The Marriage of Thomas Mylam to Mary Rush

The evidence is convincing that Thomas Mylam married Mary Rush, the daughter of William Rush IV, about 1737. The Rush family lived nearby in then Orange County of the Dominion and Colony of Virginia.

William Rush IV lived two miles from Mylam’s property. See this overlay of early Orange County land plats (image) on a current topographic map.

Mary Rush was the only Mary Rush living nearby; the last name, Rush, being uncommon.

Benjamin Rush Sr., brother of William - although he patented 387 acres next to William on the same day, 11 May 1726, that William patented 400 acres - never lived on that land. Benjamin lived in King George County and later Prince William County before moving to Bute County in the Colony of North Carolina [23, 24, 25, 26] . Please see the Chronology of Benjamin Rush Sr. (link) for details.

Also Benjamin Rush did not have a daughter named Mary, according to the 1746 King George County Will of his mother, Elizabeth Rush Duff, whose second marriage was to the prominent Quaker William Duff.

"Will of Elizabeth Duff, dated 27 Oct 1746:

- I give and bequeath to Elizabeth McColester one feather bed and furniture.

- I leave my stock of cattle and hogs and the remainder part of my pewter (only one pewter limrick) and one spice morter and two skillets and my meal sifter and one small brass kettle and my iron pots to be equally divided between eight of William Rush's children and one of Benjamin Rush's children, names as followeth: Benjamin Rush, Crafford Rush, John Rush, James Rush, Elizabeth McColester, Mary Rush formerly so called, Ann and Sarah being the sons and daughters of William; and Amey Grigsby being the daughter of the said Benjamin Rush." [27]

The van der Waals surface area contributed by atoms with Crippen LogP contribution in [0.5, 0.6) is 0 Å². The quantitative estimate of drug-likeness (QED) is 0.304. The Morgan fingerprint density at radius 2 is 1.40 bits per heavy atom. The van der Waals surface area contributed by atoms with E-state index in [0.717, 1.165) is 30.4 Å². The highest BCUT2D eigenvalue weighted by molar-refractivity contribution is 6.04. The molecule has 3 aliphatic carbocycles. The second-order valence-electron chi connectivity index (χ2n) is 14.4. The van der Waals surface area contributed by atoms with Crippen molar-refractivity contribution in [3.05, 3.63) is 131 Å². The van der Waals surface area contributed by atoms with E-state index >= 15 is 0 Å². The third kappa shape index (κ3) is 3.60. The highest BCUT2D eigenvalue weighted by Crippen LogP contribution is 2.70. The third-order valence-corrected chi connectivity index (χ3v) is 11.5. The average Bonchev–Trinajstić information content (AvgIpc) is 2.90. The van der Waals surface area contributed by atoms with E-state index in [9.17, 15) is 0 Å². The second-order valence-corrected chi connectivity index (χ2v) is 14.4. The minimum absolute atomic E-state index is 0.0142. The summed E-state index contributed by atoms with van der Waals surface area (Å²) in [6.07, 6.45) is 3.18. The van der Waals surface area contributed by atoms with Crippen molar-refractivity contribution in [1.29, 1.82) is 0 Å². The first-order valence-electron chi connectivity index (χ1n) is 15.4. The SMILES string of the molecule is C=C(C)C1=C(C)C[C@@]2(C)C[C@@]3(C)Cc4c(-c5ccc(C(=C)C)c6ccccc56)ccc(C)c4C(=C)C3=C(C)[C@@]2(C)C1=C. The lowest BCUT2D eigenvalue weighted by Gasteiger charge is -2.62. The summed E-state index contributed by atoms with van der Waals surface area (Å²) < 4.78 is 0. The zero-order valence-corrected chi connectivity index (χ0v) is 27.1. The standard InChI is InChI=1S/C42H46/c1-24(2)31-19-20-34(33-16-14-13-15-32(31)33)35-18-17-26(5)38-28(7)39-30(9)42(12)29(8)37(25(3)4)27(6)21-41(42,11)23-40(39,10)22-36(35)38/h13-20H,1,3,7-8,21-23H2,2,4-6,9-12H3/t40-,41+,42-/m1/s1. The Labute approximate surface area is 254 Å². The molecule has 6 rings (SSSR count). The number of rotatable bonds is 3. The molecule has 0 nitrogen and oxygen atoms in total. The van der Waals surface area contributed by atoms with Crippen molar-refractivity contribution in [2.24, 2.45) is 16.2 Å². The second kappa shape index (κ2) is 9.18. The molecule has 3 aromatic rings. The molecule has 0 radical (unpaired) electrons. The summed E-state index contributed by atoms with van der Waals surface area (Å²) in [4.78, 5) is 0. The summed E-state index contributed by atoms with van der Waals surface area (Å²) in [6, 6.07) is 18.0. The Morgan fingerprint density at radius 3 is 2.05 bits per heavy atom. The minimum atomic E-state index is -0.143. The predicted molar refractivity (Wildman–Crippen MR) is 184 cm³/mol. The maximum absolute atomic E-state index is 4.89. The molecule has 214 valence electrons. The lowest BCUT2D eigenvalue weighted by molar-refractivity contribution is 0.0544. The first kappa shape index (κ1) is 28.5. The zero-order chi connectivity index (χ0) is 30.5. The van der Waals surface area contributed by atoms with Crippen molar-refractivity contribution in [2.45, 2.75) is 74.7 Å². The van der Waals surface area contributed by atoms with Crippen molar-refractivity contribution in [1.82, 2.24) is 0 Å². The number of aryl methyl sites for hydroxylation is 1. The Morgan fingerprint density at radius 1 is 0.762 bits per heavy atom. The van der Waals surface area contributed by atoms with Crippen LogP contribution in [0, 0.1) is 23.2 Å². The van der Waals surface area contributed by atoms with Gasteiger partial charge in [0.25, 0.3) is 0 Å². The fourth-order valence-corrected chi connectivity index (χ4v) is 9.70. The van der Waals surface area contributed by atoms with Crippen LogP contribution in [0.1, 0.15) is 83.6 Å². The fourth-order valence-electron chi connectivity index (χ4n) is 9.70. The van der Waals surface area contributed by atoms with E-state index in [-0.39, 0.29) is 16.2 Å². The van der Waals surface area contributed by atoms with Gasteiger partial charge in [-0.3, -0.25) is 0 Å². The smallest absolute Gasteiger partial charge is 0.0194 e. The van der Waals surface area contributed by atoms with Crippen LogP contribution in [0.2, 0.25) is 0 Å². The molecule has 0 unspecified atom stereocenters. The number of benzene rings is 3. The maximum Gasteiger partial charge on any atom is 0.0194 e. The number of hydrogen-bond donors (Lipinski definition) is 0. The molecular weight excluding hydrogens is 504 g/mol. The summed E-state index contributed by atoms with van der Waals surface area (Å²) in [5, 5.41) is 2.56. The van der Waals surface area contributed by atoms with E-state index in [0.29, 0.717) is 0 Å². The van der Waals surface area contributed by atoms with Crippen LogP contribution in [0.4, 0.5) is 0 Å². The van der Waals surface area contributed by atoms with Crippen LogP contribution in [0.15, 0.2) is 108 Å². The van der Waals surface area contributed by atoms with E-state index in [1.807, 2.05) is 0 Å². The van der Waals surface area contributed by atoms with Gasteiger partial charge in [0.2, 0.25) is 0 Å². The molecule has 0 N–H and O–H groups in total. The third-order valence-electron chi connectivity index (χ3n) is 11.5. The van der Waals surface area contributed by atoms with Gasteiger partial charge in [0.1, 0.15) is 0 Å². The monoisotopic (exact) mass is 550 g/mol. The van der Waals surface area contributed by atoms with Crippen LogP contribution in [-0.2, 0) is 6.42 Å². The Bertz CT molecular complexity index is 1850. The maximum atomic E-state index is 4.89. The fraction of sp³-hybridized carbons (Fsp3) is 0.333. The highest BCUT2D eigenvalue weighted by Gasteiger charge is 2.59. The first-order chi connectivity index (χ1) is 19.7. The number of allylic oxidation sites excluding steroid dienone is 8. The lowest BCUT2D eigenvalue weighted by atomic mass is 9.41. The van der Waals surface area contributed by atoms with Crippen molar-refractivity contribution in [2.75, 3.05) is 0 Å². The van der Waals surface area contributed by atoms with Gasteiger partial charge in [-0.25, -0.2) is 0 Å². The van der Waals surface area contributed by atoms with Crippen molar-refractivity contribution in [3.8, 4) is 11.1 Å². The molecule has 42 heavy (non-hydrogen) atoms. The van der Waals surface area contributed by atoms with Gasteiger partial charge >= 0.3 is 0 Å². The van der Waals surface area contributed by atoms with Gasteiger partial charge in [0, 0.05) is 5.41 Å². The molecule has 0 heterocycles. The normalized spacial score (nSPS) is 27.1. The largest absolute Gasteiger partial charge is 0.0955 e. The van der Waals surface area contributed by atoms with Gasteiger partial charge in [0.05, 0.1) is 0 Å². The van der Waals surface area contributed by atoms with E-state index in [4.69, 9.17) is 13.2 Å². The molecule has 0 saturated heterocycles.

{ Elizabeth Duff apparently struggled with Mary Milam's married name and referred to her as simply "Mary Rush formerly so called". }

Finley McColester (McCollister, McAllister) married Mary’s older sister, Elizabeth, [27] and John Kelly married Mary’s younger sister, Ann Margaret and thus were brother-in-laws. [28]

Thomas Mylam is found on Court documents with McColester and Kelly. In particular, Thomas Mylam was a Security for Ann Margaret (Nannie) Rush along with Finley McColister and Thomas Henderson in an Orange County court case accusing John Kelly and Ann Margaret Rush of living in adultery. [28, 29, 30] The 26 FEB 1742/43 Grand Jury presentment against John and Ann my be viewed here (image) . The accusation of "living in adultery" was a common harassment of Quaker families who were not married in the Church of England, as required by English Law. Until the end of the Revolutionary War in 1781, any couple desiring to be legally married had to do so before a minister of the Established Church of England. [723]

There is no doubt that this Rush family was Quaker since their mother said so in a Westmoreland County court when she returned the Inventory of her late husband, William Rush III’s, after his death in 1708 and refused to swear on the Bible as Quakers did refuse.

"Elizabeth, relic of William Rush {III}, deceased, returned into Court an Inventory of her deceased Husband’s Estate (upon her solemne protestation according to Law) shee professing to bee a Quaker. Inventory dated 26 Jan 1708/09

Teste: James Westcomb, Clerk of Court" [51]